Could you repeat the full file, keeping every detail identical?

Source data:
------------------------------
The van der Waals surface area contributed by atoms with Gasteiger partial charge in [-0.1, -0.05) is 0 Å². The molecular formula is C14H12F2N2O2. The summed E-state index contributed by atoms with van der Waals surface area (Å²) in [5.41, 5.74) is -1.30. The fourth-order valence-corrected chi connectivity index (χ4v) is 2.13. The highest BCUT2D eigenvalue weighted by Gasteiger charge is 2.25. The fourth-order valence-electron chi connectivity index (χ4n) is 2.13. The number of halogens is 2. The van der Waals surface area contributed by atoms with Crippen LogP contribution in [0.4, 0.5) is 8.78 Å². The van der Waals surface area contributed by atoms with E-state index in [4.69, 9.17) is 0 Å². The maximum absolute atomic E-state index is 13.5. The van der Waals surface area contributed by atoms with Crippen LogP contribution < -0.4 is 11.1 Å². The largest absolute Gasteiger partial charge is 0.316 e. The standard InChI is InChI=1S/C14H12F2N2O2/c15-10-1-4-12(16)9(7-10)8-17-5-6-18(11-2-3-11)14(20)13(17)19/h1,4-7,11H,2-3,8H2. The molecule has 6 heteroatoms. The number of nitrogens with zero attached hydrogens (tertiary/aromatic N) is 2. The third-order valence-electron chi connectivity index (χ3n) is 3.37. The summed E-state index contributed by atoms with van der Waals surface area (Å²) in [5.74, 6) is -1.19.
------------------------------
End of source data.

The van der Waals surface area contributed by atoms with Gasteiger partial charge in [-0.1, -0.05) is 0 Å². The molecular formula is C14H12F2N2O2. The summed E-state index contributed by atoms with van der Waals surface area (Å²) in [5.41, 5.74) is -1.30. The fourth-order valence-corrected chi connectivity index (χ4v) is 2.13. The highest BCUT2D eigenvalue weighted by Gasteiger charge is 2.25. The fourth-order valence-electron chi connectivity index (χ4n) is 2.13. The number of halogens is 2. The van der Waals surface area contributed by atoms with Crippen LogP contribution in [0.4, 0.5) is 8.78 Å². The van der Waals surface area contributed by atoms with E-state index in [4.69, 9.17) is 0 Å². The maximum absolute atomic E-state index is 13.5. The van der Waals surface area contributed by atoms with Crippen LogP contribution < -0.4 is 11.1 Å². The largest absolute Gasteiger partial charge is 0.316 e. The standard InChI is InChI=1S/C14H12F2N2O2/c15-10-1-4-12(16)9(7-10)8-17-5-6-18(11-2-3-11)14(20)13(17)19/h1,4-7,11H,2-3,8H2. The molecule has 6 heteroatoms. The number of nitrogens with zero attached hydrogens (tertiary/aromatic N) is 2. The third-order valence-electron chi connectivity index (χ3n) is 3.37. The summed E-state index contributed by atoms with van der Waals surface area (Å²) in [5.74, 6) is -1.19.